To preserve the architectural integrity of the house, the Scullions made only a few structural changes during the renovation process. They removed a kitchen cabinet that blocked the view of an Emerald Zoysia lawn in the backyard, where dogs Scooter and Maisel have plenty of room to run. In place of the cabinet, they added a rounded counter covered in Formica laminate in a gray Boomerang design. Removing the old boiler that took up too much space in their laundry room, Marian and John kept the heating registers in each room because they like how they look.
A set of John’s parents’ wedding china, Starburst by Franciscan, served as inspiration for the kitchen’s Atomic Era (1945-1991) design, defined by geometric patterns and industrial-type materials. A colorful glass tile backsplash and stainless steel countertops refresh the space. John’s childhood homes had stainless steel counters, and he loves the look of them, especially how they tie into the metal edges of their kitchen’s original shelving. Marian found a square set of stainless steel canisters at The Gardener’s Cottage & The Brass Latch in Saluda, North Carolina, to place near John’s mother’s snowflake Pyrex dishes. In the cabinet with the wedding china are brightly colored vintage aluminum cups, which have their own crocheted koozies, courtesy of Marian’s parents.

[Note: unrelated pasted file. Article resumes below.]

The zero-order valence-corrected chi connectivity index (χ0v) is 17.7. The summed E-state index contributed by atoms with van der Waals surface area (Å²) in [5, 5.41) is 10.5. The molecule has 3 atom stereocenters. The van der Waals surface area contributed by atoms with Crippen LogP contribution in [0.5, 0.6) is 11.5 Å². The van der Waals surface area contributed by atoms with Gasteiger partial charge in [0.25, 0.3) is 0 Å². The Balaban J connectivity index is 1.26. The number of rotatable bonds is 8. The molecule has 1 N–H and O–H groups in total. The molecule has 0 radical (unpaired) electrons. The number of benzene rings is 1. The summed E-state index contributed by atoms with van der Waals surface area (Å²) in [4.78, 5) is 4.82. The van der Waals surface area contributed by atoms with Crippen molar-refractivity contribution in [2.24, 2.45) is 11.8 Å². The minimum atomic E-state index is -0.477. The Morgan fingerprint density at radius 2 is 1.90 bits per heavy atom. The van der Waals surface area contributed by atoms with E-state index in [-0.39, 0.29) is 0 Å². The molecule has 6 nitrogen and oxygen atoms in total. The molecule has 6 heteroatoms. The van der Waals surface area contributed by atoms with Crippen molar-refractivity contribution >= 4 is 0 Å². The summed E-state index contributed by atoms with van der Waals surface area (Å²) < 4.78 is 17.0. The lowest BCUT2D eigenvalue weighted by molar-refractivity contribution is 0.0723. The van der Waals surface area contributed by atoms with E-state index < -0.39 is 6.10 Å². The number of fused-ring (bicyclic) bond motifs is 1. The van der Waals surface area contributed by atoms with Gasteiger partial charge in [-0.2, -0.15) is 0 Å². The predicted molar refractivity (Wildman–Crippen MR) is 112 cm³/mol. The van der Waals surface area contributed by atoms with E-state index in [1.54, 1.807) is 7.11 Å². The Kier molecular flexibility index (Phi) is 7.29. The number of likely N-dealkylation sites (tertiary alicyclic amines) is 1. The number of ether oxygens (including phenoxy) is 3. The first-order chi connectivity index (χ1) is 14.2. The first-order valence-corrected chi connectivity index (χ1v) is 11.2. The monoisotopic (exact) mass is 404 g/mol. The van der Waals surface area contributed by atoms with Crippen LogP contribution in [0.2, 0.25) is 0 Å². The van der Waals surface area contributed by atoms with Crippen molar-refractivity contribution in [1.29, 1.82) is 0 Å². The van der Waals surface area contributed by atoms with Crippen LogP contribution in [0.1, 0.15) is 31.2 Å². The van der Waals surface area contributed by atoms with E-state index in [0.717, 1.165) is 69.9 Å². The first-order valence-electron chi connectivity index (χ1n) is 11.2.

The kitchen sink is an original Acme porcelain brand with a built-in dish drainer, but the authentic midcentury modern Frigidaire range was an eBay find. “We had a 1970s copper-colored refrigerator and oven, which worked great when we moved in, but they gave up the ghost,” Marian says. “This is the same one we would have seen when we watched Bewitched.” Marian, who loves to cook and bake, says it works perfectly.
With the help of Denver, Colorado, artist Christian Musselman, Marian and John had a carport built at a skewed angle next to the house. John had initially commissioned Christian to make a home portrait as a gift to Marian, but as they developed a rapport, they called upon Christian to help bring out the home’s midcentury modern curb appeal. Their son, John, who is currently studying architecture at Dalhousie University in Nova Scotia, painstakingly made a scale model of the Scullions’ home. Christian provided advice to the younger John while he worked on the model, and John, in turn, collaborated on the carport design. They designed a wall of hundreds of glass blocks, salvaged from the former Gillespie Agency building on Millwood Avenue, to tie the carport into the house.
When John added the carport to his model, it helped everyone visualize it before actual construction began. “The goal was to add a midcentury modern element to the ranch home that would be an asset both functionally and visually,” explains Christian. “He wanted the roof to look like it was floating, so he designed the structure with smaller vertical post supports creating a fairly tall roofline, one that doesn’t overwhelm the home.”
Because the original front door was hollow and covered by a louvered door, they replaced it with a solid wood door, painted a custom shade of teal, with three square windows. A shiny brass knob with a starburst escutcheon, repurposed from the home of a neighbor, serves as a dramatic focal point. The escutcheon had been covered in layers of paint, but John took it to Metal Plating & Company in West Columbia for a complete restoration.